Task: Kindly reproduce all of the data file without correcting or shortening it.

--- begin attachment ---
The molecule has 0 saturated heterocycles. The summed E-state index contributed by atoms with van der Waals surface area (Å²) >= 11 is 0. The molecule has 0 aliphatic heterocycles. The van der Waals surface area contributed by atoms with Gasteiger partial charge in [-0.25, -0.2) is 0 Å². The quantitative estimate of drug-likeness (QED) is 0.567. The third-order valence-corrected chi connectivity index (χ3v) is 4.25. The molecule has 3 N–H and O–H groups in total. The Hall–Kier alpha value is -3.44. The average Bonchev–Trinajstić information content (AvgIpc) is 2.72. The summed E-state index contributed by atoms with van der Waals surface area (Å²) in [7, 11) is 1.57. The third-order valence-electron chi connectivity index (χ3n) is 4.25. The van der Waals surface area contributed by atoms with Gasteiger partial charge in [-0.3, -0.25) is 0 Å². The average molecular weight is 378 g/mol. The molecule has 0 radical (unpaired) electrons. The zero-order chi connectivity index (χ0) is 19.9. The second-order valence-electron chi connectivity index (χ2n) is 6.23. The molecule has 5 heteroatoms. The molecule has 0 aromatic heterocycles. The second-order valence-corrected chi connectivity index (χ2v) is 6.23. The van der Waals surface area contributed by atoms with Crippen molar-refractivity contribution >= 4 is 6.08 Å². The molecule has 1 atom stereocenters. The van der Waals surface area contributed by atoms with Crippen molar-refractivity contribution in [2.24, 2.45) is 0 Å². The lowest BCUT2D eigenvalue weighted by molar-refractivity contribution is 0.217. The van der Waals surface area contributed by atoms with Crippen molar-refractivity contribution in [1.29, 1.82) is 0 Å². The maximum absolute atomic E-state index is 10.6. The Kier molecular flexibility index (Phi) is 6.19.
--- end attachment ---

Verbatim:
The molecule has 0 saturated heterocycles. The summed E-state index contributed by atoms with van der Waals surface area (Å²) >= 11 is 0. The molecule has 0 aliphatic heterocycles. The van der Waals surface area contributed by atoms with Gasteiger partial charge in [-0.25, -0.2) is 0 Å². The quantitative estimate of drug-likeness (QED) is 0.567. The third-order valence-corrected chi connectivity index (χ3v) is 4.25. The molecule has 3 N–H and O–H groups in total. The Hall–Kier alpha value is -3.44. The average Bonchev–Trinajstić information content (AvgIpc) is 2.72. The summed E-state index contributed by atoms with van der Waals surface area (Å²) in [7, 11) is 1.57. The third-order valence-electron chi connectivity index (χ3n) is 4.25. The van der Waals surface area contributed by atoms with Gasteiger partial charge in [-0.3, -0.25) is 0 Å². The average molecular weight is 378 g/mol. The molecule has 0 radical (unpaired) electrons. The zero-order chi connectivity index (χ0) is 19.9. The second-order valence-electron chi connectivity index (χ2n) is 6.23. The molecule has 5 heteroatoms. The molecule has 0 aromatic heterocycles. The second-order valence-corrected chi connectivity index (χ2v) is 6.23. The van der Waals surface area contributed by atoms with Crippen molar-refractivity contribution >= 4 is 6.08 Å². The molecule has 1 atom stereocenters. The van der Waals surface area contributed by atoms with Crippen molar-refractivity contribution in [2.24, 2.45) is 0 Å². The lowest BCUT2D eigenvalue weighted by molar-refractivity contribution is 0.217. The van der Waals surface area contributed by atoms with Crippen molar-refractivity contribution in [1.29, 1.82) is 0 Å². The maximum absolute atomic E-state index is 10.6. The Kier molecular flexibility index (Phi) is 6.19.